Obituaries, announcements of deaths accompanied by short biographies, make for sad reading. Some obituaries, however, we read with pleasure. One such is the obituary of Abu Bakr Al Baghdadi, who was hunted down and killed last Saturday in a night-time raid by American Special Operations commandos based in Syria.
Al Baghdadi lived to be 48 years old, which is — given the man’s calling — was 48 years longer than he deserved. His passing brings to mind the line spoken by Malcolm, one of the king’s sons in Shakespeare’s play, Macbeth, heralding the execution for treason of the traitorous Lord Cawdor, “Nothing in his life became him like leaving it”.
Who among us, whose job is to report or interpret the news, would forget that day in Mosul, Iraq, on July 29, 2014, when the Iraqi-born Al Baghdadi mounted a mosque pulpit there and made public the formation of a worldwide caliphate, known as Daesh?
And who among us, additionally, would forget that audio-taped message released days later of Al Baghdadi declaring, bizarrely, that after uniting all Muslims, soldiers of the caliphate would then “march” on Rome and “liberate” Spain.
Al Baghdadi lived to be 48 years old, which is — given the man’s calling — was 48 years longer than he deserved. His passing brings to mind the line spoken by Malcolm, one of the king’s sons in Shakespeare’s play, Macbeth, heralding the execution for treason of the traitorous Lord Cawdor, “Nothing in his life became him like leaving it”
In the man’s anachronistic Arabic, Rome was generally understood to mean the West and Spain was Al Andalus, the expanse of territory in Medieval times that Muslims governed as a cultural and political domain in the Iberian Peninsula between 711 and 1492.
Ludicrous and outlandish his claims may have been, Al Baghdadi went on to build a global terrorist network that, at its peak, drew into its orbit tens of thousands of recruits from 100 countries, and controlled swaths of urban, rural and desert territory the size of Britain — a sphere of influence watched over by deluded, but dedicated caliphniks who saw themselves as the vanguard of the “jihadist” movement — and they, like their leader, were cruel, barbarous and nihilistic.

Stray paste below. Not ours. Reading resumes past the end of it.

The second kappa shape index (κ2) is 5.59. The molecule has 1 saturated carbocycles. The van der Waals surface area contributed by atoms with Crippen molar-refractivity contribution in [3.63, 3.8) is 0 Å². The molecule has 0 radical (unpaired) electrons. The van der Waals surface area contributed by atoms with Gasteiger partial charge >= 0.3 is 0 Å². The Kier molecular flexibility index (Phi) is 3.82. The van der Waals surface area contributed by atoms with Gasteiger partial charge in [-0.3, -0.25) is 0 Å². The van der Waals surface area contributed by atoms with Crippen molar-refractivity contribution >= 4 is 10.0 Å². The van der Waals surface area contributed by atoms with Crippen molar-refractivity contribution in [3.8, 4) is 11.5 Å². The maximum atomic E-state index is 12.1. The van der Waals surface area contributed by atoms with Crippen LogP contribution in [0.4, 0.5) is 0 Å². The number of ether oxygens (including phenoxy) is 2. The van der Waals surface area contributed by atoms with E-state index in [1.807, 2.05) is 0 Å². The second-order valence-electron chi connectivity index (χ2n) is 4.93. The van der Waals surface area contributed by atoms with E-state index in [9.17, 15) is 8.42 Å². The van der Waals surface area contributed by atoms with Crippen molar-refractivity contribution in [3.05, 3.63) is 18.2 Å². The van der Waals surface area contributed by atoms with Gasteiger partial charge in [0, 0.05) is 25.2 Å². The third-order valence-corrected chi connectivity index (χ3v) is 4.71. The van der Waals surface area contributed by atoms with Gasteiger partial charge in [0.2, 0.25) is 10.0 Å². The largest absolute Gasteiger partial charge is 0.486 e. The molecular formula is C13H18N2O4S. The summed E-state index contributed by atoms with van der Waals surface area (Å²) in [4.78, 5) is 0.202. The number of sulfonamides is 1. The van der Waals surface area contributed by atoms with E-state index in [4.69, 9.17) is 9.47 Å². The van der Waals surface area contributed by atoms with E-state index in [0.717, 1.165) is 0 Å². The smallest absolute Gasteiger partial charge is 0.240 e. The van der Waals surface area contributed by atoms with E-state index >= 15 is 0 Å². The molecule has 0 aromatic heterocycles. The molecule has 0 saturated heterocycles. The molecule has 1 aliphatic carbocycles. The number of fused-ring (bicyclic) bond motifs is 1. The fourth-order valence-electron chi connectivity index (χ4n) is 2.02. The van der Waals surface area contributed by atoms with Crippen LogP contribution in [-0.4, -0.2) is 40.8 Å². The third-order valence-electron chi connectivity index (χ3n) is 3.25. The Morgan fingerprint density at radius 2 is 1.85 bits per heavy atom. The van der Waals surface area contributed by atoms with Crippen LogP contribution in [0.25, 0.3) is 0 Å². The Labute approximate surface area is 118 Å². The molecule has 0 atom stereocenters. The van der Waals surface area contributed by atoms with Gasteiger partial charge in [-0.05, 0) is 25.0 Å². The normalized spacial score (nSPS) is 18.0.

They were quick to project a penchant for wanton violence and contempt for human life. And they beheaded innocents, enslaved minorities, destroyed cultural treasures, raped hostages and tortured captives. In short, they embodied evil.
The horror they wrought was beyond all rational understanding.
Yet, with all that said, the phenomenon that Al Baghdadi and his terrorist network epitomised was not unique to our part of the world, not by a long stretch.
Consider, for example, Thomas Muntzer, the German preacher and radical theologian who led a scorched earth peasant uprising in 1525 that terrorised Europe; and more recently in history, Adolf Hitler, the failed small-time, unemployed graphic artist and agitator, whose Nazi hordes and venomous ideology were responsible for much destruction, suffering and death, so much that Ian Kershaw, the renowned English critic, whose work has chiefly focused on the political culture of 20th century Germany, said of the mustachioed fuhrer, “Never in history has such ruination — physical and moral — been associated with the name of one man”.
Then there are, among countless others around the world, the likes of Stalin, Pol Pot, Ivan the Terrible (the murderous first tsar of Russia) and, lest we forget, King Leopold of Belgium, whose soldiers in the Congo, virtually gratuitously, killed 10 million Congolese.
Well, let’s say it then, evil is not the monopoly of any one people, any one region, any one epoch, any one faith. It is, simply put, part of the human condition.
Different cultures throughout history have struggled to understand, perchance to master, this inscrutable force in their lives and virtually all of them ended up concluding, after climbing the same mountain from different sides, that evil is there because, well, it is there, posited at a point in our objective reality where our human contradictions intersect. Period.
In Islam, the concept of evil, which resembles that in its two sister faiths, Christianity and Judaism, holds that it is visited upon us as punishment for our sins or presented to us as a test of our powers of endurance. No more. Another period.
For Al Baghdadi, whose delusional whimsies about conquering Rome and liberating Spain have cost countless people unspeakable suffering, the party he threw back in 2014 is now over. But his nihilistic legacy will continue to haunt our modern history long after he becomes forgotten dust. Damn the man.
Fawaz Turki is a writer and lecturer who lives in Washington and the author of several books, including the Disinherited: Journal of a Palestinian Exile.